Report: Saudi Arabia murdered journalist inside its consulate in Turkey

No one has seen Jamal Khashoggi since Tuesday.

A protestor holds a picture of missing journalist Jamal Khashoggi during a demonstration in front of the Saudi Arabian consulate in Istanbul, Turkey on Oct. 5, 2018. CREDIT: OZAN KOSE/AFP/Getty Images
A protestor holds a picture of missing journalist Jamal Khashoggi during a demonstration in front of the Saudi Arabian consulate in Istanbul, Turkey on Oct. 5, 2018. CREDIT: OZAN KOSE/AFP/Getty Images

Saudi Arabia murdered dissident journalist Jamal Khashoggi inside its consulate in Istanbul, unnamed Turkish officials told Reuters and The Washington Post.

“We believe that the murder was premeditated and the body was subsequently moved out of the consulate,” one official reportedly told Reuters.

Khashoggi, who was a critic of the Saudi government, went to the consulate Tuesday to get paperwork for his upcoming wedding while his fiancée, Hatice Cengiz, waited outside. Saudi officials have said Khashoggi left soon after, but Cengiz has said she never saw him leave.

“My sense is that he has been killed,” Yasin Aktay, an advisor to Turkish president Tayyip Erdogan, also told Reuters.


Khashoggi and Cengiz were set to marry on Wednesday. She reacted with disbelief Saturday to reports that Saudi officials murdered Khashoggi inside the consulate.

“Jamal was not killed, and I do not believe he was killed,” Cengiz wrote on Twitter in Arabic, according to a translation by Reuters.

But Turan Kislakci, a friend of Khashoggi and the head of the Turkish-Arab Media Association, said Sunday that officials have told him Khashoggi is dead.”We have evidence he was killed in a barbaric way,” Kislakci said he was told. “We will announce it tomorrow or the day after.”

Saudi Arabia has denied the allegations, according to Reuters and The Washington Post. Reporters from Reuters toured the Saudi consulate on Saturday with Consul-General Mohammed al-Otaibi, but the consulate said it cannot release surveillance footage.

“An official at the Consulate General of the Kingdom of Saudi Arabia in Istanbul dismessed [sic] the report by Reuters, which cited Turkish officials, that Saudi citizen Jamal Kashoggi was killed in the Consulate in Istanbul,” the Saudi Press Agency said Sunday in a statement. “The official strongly denounced these baseless allegations, and expressed his doubt that they came from Turkish officials that are informed of the investigation or are authorized to comment on the issue.”


Officials who spoke with The Washington Post and Reuters pointed to a group of 15 Saudi nationals that entered Turkey on Tuesday but has now left after briefly visiting the consulate.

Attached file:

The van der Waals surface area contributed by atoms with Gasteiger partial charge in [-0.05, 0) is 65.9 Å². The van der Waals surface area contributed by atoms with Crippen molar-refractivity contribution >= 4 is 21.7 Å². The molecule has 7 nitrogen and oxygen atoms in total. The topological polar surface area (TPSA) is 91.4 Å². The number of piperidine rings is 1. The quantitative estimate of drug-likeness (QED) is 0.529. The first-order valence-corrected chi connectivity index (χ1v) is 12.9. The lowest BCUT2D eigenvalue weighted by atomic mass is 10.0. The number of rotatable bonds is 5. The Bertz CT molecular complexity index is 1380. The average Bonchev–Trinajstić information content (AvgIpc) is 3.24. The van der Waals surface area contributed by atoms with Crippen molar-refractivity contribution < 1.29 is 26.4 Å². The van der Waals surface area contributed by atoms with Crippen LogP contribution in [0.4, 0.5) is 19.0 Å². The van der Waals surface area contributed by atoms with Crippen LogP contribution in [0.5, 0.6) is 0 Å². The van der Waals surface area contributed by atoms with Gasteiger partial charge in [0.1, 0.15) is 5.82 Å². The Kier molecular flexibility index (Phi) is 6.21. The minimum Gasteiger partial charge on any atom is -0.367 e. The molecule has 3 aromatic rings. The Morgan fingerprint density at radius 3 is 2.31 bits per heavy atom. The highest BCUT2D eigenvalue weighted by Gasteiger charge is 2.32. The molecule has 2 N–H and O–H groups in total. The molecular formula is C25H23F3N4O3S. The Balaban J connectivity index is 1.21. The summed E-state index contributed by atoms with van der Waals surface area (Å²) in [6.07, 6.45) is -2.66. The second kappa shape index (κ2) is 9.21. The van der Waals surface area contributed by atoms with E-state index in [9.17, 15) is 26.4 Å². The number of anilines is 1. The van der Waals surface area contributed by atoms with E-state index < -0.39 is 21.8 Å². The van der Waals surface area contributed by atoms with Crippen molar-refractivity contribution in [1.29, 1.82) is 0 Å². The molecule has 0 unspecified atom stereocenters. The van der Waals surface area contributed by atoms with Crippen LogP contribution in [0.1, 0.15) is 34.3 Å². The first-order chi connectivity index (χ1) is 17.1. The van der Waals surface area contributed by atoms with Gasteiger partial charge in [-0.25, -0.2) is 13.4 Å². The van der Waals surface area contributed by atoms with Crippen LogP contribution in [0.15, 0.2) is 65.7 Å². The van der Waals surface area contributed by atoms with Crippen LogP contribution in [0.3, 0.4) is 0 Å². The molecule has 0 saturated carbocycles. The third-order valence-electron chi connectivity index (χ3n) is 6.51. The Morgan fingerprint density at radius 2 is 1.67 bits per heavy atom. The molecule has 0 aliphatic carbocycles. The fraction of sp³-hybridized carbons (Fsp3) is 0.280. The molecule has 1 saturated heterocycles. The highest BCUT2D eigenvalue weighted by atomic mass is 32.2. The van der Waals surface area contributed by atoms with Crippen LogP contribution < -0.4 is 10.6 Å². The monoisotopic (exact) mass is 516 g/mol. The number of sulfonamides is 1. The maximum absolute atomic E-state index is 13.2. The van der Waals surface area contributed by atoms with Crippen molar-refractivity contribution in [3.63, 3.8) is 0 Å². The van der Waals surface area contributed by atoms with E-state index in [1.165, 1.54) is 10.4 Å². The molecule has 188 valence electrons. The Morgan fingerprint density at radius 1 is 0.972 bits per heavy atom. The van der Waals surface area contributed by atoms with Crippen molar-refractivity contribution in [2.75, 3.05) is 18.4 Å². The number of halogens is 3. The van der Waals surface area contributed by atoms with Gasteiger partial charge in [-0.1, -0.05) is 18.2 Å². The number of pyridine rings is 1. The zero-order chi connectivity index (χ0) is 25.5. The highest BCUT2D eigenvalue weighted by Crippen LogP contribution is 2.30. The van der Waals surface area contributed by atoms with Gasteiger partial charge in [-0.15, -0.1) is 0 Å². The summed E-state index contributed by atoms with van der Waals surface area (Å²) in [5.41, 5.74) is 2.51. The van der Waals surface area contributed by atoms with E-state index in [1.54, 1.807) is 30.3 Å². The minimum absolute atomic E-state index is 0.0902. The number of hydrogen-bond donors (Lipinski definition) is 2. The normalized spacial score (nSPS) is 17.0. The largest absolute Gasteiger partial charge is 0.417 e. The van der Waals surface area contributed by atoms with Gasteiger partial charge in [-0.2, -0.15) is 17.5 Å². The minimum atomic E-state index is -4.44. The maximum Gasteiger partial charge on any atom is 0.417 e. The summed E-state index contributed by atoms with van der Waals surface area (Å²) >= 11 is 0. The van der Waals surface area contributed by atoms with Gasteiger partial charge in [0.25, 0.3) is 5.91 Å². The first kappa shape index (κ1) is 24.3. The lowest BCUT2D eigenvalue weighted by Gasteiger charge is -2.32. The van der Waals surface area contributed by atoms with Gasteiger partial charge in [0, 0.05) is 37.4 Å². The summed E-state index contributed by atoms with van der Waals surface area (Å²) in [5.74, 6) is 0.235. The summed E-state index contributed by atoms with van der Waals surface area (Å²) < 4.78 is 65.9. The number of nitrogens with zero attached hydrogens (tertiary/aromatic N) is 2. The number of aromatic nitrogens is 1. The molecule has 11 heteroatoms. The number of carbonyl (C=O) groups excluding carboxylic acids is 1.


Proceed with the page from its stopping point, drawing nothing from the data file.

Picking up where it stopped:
Saudi Crown Prince Mohammed bin Salman, son of King Salman bin Abdulaziz al-Saud and the country’s de facto ruler, has overseen reforms like allowing women to drive and an anti-corruption campaign. But his government has also jailed and executed critics whom it has generally accused of being either terrorists or spies.

Khashoggi was a U.S. resident and a Washington Post contributor. The State Department is “not in a position to confirm these reports” but is “following them closely,” and unnamed official told Reuters.

Previous administrations have been loath to criticize Saudi Arabia too harshly for its support of Islamic extremists, its ongoing war in Yemen, and its poor human rights record. But if the allegations are borne out, Khashoggi’s killing could strain the historically close relationship between the U.S. and Saudi Arabia.

“If this is true — that the Saudis lured a U.S. resident into their consulate and murdered him — it should represent a fundamental break in our relationship with Saudi Arabia,” Sen. Chris Murphy (D-CT) tweeted Saturday.

Sen. Tim Kaine (D-VA) also said Sunday that he has contacted the State Department over the allegations.

“We must get to the bottom of what happened and then impose strong consequences,” Kaine tweeted. “Targeting journalists must stop.”


President Donald Trump has not commented on the current allegations, but during a rally in Mississippi on Wednesday he criticized Saudi Arabia for what he said is its reliance on U.S. support.

“We protect Saudi Arabia,” Trump said. “Would you say they’re rich? And I love the king, King Salman. But I said ‘King – we’re protecting you – you might not be there for two weeks without us.'”

Bin Salman appeared to take that jab in stride.

“I love working with him,” the crown prince said of Trump.